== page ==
This is indeed done in more advanced discussions of the hydrogen atom in both classical and quantum theory. But it is only a non-relativistic approximation. In this approximation, there is no electromagnetic radiation.

    However, if we want to be more precise, relativity requires that changes in proton's electromagnetic field take some time to reach the electron, which means the force on the electron should be given by a more complicated electromagnetic field of the proton (say, the retarded field of proton).

    Due to the finite velocity of propagation, the force is a time dependent function of the motion of the proton. It is not given as a gradient of a function of coordinates and for this reason the whole approach based on Hamilton's function breaks down.

    Perhaps it would be possible to maintain Hamilton's picture by paying the price that the coordinates and momenta of the field were included, but I do not know how to introduce them in a mathematically correct way. I wonder whether there is such a thing as exact Hamiltonian in QED. As far as I know, there is none in the classical theory.
     
  14. Feb 10, 2012 #13

    Matterwave

    User Avatar
    Science Advisor
    Gold Member

    You're in the rest frame of the proton. As long as you don't consider external forces, this frame will be inertial. You get EM radiation when you consider time-dependent perturbations to this system. You get results such as the Fermi's golden rule in TDPT, I don't see what's wrong with this.

    One can consider relativistic effects, all this does is lead to the fine structure and hyperfine structure of hydrogen.

    If you are talking about quantizing the E&M field itself, then I'm not entirely sure on the specifics of that. I hear that QFT is not trivial to apply to bound states.
     
  15. Feb 10, 2012 #14

    Jano L.

    User Avatar
    Gold Member

    I would like to comment on your claims one by one:

    "You're in the rest frame of the proton. As long as you don't consider external forces, this frame will be inertial. "

    I do not think the rest frame of the proton can be considered strictly inertial, because the proton is not an isolated particle. From the law of conservation of momentum, it is necessary that the electron acts on the proton.

    "You get EM radiation when you consider time-dependent perturbations to this system. You get results such as the Fermi's golden rule in TDPT, I don't see what's wrong with this."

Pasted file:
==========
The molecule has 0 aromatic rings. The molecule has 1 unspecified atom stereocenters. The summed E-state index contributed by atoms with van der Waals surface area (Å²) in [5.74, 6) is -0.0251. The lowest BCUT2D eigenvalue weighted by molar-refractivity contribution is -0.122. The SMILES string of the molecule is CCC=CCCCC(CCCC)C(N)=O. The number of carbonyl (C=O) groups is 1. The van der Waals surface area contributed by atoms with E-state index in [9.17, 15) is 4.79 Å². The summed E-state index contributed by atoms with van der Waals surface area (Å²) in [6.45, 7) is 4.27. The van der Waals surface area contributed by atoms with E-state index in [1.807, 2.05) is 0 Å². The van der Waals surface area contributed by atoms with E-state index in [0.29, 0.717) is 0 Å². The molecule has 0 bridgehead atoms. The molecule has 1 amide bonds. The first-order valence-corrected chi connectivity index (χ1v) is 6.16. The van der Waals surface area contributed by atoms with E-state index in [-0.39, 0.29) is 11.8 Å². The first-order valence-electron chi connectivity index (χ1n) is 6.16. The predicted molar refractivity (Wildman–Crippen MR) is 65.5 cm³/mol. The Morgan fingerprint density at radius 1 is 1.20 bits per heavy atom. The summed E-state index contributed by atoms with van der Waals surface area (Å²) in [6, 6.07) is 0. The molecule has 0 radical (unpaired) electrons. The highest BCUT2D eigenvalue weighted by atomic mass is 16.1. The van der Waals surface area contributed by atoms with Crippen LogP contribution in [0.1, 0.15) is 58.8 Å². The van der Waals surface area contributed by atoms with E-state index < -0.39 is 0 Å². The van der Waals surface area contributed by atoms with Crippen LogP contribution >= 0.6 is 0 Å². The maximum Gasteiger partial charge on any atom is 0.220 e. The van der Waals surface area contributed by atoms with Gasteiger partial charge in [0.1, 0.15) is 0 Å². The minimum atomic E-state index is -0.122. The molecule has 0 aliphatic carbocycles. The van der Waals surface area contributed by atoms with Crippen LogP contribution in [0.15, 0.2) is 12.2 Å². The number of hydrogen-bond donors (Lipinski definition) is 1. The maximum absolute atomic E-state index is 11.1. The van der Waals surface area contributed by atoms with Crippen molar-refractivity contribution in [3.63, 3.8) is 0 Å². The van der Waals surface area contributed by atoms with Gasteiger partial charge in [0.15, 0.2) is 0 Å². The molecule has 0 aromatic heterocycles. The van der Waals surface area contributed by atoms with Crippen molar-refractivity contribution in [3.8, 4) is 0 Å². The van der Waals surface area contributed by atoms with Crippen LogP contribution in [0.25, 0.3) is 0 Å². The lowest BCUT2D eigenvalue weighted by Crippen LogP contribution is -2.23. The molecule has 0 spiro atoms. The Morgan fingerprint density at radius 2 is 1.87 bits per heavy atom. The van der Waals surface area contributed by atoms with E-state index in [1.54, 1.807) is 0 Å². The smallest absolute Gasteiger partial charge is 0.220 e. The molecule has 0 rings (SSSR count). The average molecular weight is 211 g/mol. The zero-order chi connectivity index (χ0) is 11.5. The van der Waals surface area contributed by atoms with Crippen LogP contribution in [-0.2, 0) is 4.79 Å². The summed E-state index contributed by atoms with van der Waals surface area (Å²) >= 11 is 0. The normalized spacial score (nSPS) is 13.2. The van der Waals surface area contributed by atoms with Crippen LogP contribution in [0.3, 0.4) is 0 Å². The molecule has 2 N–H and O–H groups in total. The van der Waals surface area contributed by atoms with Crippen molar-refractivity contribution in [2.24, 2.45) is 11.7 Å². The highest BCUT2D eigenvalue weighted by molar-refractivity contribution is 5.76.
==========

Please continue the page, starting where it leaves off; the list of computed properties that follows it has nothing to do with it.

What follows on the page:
I understand you probably mean that the effect of _external_ electromagnetic radiation on the system can be described by a time-dependent addition to the Hamiltonian. I agree. I see nothing wrong with this.

    But the original question was concerned with the behaviour and the radiation of the hydrogen atom itself, not under with the action of external radiation on the atom. In the Hamiltonian model of an isolated hydrogen atom, there is nothing that would correspond to electromagnetic radiation.

    "One can consider relativistic effects, all this does is lead to the fine structure and hyperfine structure of hydrogen."

    This is only partially true. Standard textbook calculations consider relativistic effects only in a very limited way. They use a slightly modified Hamiltonian with terms containing the speed of light c (Darwin, Breit Hamiltonian). They can describe basic magnetic effects, but as far as I know, none of these models claims to be exact and if I understand them well, none of them takes into account the retardation.

    See also
    http://en.wikipedia.org/wiki/Darwin_Lagrangian

    the author claims that if higher powers of v/c (third and higher) were to be included, the retardation has to be dealt with too.

    The retardation is necessary if the radiation due to the electron and the proton is to be described. Hence these standard models are not sufficiently accurate to address the question of the radiation of the constituting particles or stability of the ground state.

    In short, the problem is that:

    Description of radiation due to the proton and the electron requires that we take into account retardation. But the standard Hamiltonian description (even its relativistic enhancements) is not able to do that by default. It is about conservative systems right from the start.

    "If you are talking about quantizing the E&M field itself, then I'm not entirely sure on the specifics of that. I hear that QFT is not trivial to apply to bound states."

    I hear exactly the same thing. Perhaps the question of stability of hydrogen atom is still open in the relativistic quantum theory?
     
Know someone interested in this topic? Share this thread via Reddit, Google+, Twitter, or Facebook




Similar Discussions: Electromagnetic radiations in bohr model
  1. Bohr model (Replies: 1)

  2. Bohr Model (Replies: 11)

  3. Bohr's model (Replies: 3)

  4. Bohr model (Replies: 3)

Loading...